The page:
PV solar power and rural electrification for Developing countries

Philippine National Oil Co. and the Spanish firm Isofoton signed an agreement last month during the Conference on Renewable Energies in Madrid, Spain. The purpose of the alliance is to develop a photovoltaic (PV) solar energy project in the Philippines.

Isofoton will help the government source the necessary funds to pursue and promote the solar PV rural electrification program of President Gloria Macapagal Arroyo.

The estimated cost for the project is between 14 and 21 million US dollars. Once the project is completed, he said they expect to install a total of 15,100 solar home systems in the country.

These sort of projects are a steady bet of the Spanish energy leader Isofotón, which has a solid portfolio of renewable energy projects in developing countries.

Their business model has two focuses: it aims to provide developed nations with a real energy alternative, and in terms of energy development, to trigger development in low income areas of developing companies.

Currently, the company is installing solar energy systems in remote villages in Morocco where the national network does not reach – a step further in the rural electrification policy (PERG). Through its Moroccan subsidiary, Isofotón will install 34,500 PV systems in villages of Morocco where solar power is the only possible energy alternative.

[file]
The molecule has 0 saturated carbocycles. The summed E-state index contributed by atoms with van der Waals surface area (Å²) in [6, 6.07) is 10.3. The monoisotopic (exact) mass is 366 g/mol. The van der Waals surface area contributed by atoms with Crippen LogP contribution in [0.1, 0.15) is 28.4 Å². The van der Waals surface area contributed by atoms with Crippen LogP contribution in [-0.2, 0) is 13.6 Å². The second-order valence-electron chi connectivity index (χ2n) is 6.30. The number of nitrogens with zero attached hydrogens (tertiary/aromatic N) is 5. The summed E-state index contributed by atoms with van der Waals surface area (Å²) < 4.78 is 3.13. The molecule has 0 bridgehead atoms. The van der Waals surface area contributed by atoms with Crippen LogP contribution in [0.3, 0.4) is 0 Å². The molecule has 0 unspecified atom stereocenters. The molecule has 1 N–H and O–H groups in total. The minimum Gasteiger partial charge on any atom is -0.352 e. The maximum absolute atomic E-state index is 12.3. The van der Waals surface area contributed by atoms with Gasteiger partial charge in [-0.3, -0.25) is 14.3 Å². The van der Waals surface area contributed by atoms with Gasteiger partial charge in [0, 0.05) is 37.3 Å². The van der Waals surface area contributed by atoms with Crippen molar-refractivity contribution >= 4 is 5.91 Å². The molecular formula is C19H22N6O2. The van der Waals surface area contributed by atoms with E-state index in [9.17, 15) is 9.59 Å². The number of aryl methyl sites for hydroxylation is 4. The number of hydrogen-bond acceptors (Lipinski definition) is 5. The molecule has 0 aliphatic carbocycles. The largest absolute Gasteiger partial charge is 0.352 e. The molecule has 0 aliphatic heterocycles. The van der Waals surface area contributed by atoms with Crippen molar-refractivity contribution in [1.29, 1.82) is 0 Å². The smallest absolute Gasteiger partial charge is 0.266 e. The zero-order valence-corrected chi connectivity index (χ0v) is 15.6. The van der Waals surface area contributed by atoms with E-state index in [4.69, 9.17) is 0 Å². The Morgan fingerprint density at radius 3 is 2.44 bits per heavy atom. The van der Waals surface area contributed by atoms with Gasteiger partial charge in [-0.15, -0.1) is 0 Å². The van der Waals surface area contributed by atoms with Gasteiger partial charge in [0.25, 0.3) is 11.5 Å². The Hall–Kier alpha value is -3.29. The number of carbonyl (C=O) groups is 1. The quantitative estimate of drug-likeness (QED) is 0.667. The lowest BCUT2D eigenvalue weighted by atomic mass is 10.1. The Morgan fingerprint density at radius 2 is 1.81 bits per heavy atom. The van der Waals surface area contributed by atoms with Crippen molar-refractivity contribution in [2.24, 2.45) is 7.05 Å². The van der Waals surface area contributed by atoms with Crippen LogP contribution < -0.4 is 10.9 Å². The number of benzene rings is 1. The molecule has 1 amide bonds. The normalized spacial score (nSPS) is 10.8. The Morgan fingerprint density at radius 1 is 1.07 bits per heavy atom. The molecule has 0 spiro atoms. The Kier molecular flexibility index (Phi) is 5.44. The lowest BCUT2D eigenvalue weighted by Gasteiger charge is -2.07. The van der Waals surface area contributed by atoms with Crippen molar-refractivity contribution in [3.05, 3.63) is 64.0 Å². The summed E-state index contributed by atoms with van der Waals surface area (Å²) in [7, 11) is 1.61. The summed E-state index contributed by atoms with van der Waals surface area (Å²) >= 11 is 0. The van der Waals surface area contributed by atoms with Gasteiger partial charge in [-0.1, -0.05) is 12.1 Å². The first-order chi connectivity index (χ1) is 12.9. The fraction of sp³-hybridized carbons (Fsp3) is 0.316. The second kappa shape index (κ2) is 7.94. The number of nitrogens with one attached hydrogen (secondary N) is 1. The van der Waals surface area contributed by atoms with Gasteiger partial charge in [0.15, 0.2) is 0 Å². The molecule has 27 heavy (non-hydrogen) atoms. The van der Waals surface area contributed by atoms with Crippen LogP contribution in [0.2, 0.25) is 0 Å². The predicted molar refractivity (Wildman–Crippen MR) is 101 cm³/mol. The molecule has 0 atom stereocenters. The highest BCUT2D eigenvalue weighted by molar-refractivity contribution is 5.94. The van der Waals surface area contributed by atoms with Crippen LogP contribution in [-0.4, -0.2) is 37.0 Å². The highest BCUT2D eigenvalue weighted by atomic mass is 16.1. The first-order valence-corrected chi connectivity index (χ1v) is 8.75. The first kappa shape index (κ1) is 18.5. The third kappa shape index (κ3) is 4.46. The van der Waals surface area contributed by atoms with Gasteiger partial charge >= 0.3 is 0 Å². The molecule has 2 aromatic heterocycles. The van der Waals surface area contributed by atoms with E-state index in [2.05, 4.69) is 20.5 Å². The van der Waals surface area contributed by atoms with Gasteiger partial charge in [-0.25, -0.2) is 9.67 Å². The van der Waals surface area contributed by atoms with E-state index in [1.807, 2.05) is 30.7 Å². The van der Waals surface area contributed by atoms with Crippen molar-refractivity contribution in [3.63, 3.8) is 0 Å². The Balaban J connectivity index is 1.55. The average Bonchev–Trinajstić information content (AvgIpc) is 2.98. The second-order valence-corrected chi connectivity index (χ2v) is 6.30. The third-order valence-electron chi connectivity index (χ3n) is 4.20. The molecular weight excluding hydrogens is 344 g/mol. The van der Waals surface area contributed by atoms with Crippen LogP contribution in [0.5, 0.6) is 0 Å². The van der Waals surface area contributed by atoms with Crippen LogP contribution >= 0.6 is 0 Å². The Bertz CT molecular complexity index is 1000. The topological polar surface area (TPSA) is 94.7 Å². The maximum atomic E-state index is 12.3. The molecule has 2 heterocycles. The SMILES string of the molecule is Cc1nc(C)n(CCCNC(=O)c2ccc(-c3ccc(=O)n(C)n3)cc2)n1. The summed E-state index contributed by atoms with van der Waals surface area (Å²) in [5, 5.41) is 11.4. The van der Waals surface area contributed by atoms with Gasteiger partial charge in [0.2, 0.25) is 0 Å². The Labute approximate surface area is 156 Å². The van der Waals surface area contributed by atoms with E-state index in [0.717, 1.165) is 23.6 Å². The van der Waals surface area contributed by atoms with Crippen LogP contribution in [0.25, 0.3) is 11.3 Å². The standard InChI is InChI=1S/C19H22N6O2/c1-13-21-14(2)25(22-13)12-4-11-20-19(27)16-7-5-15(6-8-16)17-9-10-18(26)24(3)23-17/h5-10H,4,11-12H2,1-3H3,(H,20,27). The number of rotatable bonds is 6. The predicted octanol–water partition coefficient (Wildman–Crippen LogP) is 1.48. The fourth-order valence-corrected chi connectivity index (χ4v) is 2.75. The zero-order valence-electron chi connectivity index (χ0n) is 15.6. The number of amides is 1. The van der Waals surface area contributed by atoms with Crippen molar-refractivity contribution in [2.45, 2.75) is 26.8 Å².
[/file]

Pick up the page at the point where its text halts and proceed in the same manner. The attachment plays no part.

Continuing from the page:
Isofotón coordinates both the commercial and technical aspects of the project. Once installed, the company makes sure that neighbors are aware of the system, its maintenance standards and contact information for customer service of the closest agency.

Isofotón is also partnering with the government in Ghana to install solar pumping systems in agricultural applications. Isofotón’s commitment in Ghana dates back several years and in 1998, the company received $5 million for rural electrification projects within the framework of a Spanish government loan to Ghana.

Another milestone for the Isofotón rural isofoton.jpg electrification portfolio took place in Bolivia. It consisted of supplying solar electricity to 17,000 homes, communal centers, schools and health posts in 4 of the country’s 6 regions over the course of 3 years. Eighty-five percent of this project is financed by the World bank through the International Reconstruction and Development bank, and the remaining 15 percent will be paid by users through fees and a microcredit system that is adjusted to their real payment capacity.

The company also supports the efforts of its employees through the Energy Solidarity Foundation, an initiative they have created to help in the areas they are good at and where Isofoton may provide them with infrastructure and logistic support. The foundation uses its funds to carry out Rural Solar Energy Electrification projects in developing countries in order to improve the quality of life of the inhabitants of the neediest regions.

This video from the company lists the benefits of solar rural electrification in developing countries:

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